Posts: 442
Location: Belarus
vivik wrote:
I know nothing about those best practices.

Well, something like fixing all the places that cause compiler warnings. Or, referring to your new topic on the forum, checking if all the build configurations actually build.

vivik wrote:
They usually prefer simplicity to speed, and it looks stupid to me. It's not what I'm learning C for.

Garbage [collection] languages? Well, maybe. Others definitely don’t. If you prefer speed to simplicity, why not use assembly?

vivik wrote:
What are best practices on making C libraries? There are probably none, or there are 3 different ways that compete between each other. Such a mess.

Exactly. Funny thing is that very few actually do something besides saying it’s a mess. Like switching to other languages that have more specific conventions and are much better in interoperability.
Post 22 Apr 2018, 08:22
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vivik



Joined: 29 Oct 2016
Posts: 531
Wish somebody would pay me for maintaining those libraries.
Post 22 Apr 2018, 08:41
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rugxulo



Joined: 09 Aug 2005
Posts: 2311
Location: Usono (aka, USA)
vivik wrote:
By the way, back in 2012 I downloaded a few pieces of pixelart from pixiv. I converted all gif images to png. Most of them became smaller, but a few became bigger instead. Here are those "anomalies".

I don't know what is the cause exactly, I guess gif header is smaller than png header. And not all images benefit from png "vertical compression", the simple horizontal compression from gif is enough for them.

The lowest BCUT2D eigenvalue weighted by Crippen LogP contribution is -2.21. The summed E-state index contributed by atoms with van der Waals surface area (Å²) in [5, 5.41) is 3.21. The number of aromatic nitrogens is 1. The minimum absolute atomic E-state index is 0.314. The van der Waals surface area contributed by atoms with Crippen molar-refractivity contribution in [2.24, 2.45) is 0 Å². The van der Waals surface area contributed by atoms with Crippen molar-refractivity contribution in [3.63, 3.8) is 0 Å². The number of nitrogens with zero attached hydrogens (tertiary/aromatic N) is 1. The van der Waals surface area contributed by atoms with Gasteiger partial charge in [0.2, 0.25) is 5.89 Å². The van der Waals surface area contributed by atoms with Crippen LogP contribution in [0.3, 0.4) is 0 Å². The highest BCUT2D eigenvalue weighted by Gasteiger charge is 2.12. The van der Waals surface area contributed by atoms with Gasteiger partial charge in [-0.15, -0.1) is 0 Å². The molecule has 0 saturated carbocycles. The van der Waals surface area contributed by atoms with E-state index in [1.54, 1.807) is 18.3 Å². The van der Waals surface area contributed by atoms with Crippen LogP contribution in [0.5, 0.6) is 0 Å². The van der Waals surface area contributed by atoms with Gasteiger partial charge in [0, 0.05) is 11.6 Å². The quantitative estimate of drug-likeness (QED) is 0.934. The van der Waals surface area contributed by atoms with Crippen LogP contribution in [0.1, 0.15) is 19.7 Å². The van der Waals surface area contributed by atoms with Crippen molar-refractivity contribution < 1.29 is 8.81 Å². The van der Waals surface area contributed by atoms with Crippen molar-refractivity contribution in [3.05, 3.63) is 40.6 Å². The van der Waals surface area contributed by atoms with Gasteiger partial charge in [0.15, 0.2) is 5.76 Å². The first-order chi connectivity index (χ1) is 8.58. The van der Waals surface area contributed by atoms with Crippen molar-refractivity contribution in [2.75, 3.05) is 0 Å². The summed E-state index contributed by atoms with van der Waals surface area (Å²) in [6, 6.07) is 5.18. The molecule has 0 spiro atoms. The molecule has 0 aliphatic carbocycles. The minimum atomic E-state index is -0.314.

PNG was meant to replace (patented, although nowadays unencumbered) GIF. So PNG didn't use LZW but Deflate instead (which, as you probably know, is used by GZip and Zip, among others).
Post 23 Apr 2018, 06:27
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rugxulo



Joined: 09 Aug 2005
Posts: 2311
Location: Usono (aka, USA)
vivik wrote:
@DimonSoft
No language but C/C++ is flexible enough to do what I want.


Don't be naive, there are many useful languages, most of which can self compile (e.g. FPC). See Tiobe Index. There are many people who can 90% (or even 100%) live without C/C++ entirely (ahem, Oberon).

vivik wrote:

Hearing about other languages when talking about decompression and codecs is weird.


How is it weird? If it works, it works. I know of an older port of LZMA ported to FPC, and they also have Deflate / Zip support (used by their installer, IIRC). I also one time tried to encourage GNU Emacs to port some existing (Allegro?? Franz??) Lisp Deflate code so that all its man pages could be auto-(de)compressed.

vivik wrote:

Other languages trade development speed for code quality (even C itself, but to a lesser extend), so many tricks are evil for them, comfort is their main reason for existing.


Comfort? As opposed to discomfort? Who prefers explicit discomfort? Yes, tools should facilitate your work, not hinder you.

What tricks can't you live without? I know that everything has limits, even C, but most people seem to get along just fine.

Other languages besides C/C++ are definitely not "slow" (although, as revolution correctly points out every so often, that entirely depends on private implementation details which will absolutely change/regress, without warning!, upon subsequent releases of cpu, compiler, OS, etc. Thus, such "speed results" are temporary and shouldn't be relied upon, instead preferring stable and well-tested algorithms).

vivik wrote:

Build systems kinda suck though, I'm working on it.


Just simplify the process where you don't even need a complex build system. No, I don't mean make everything a single file, but avoid obscure tricks. It is possible to write a very simple, but portable, makefile.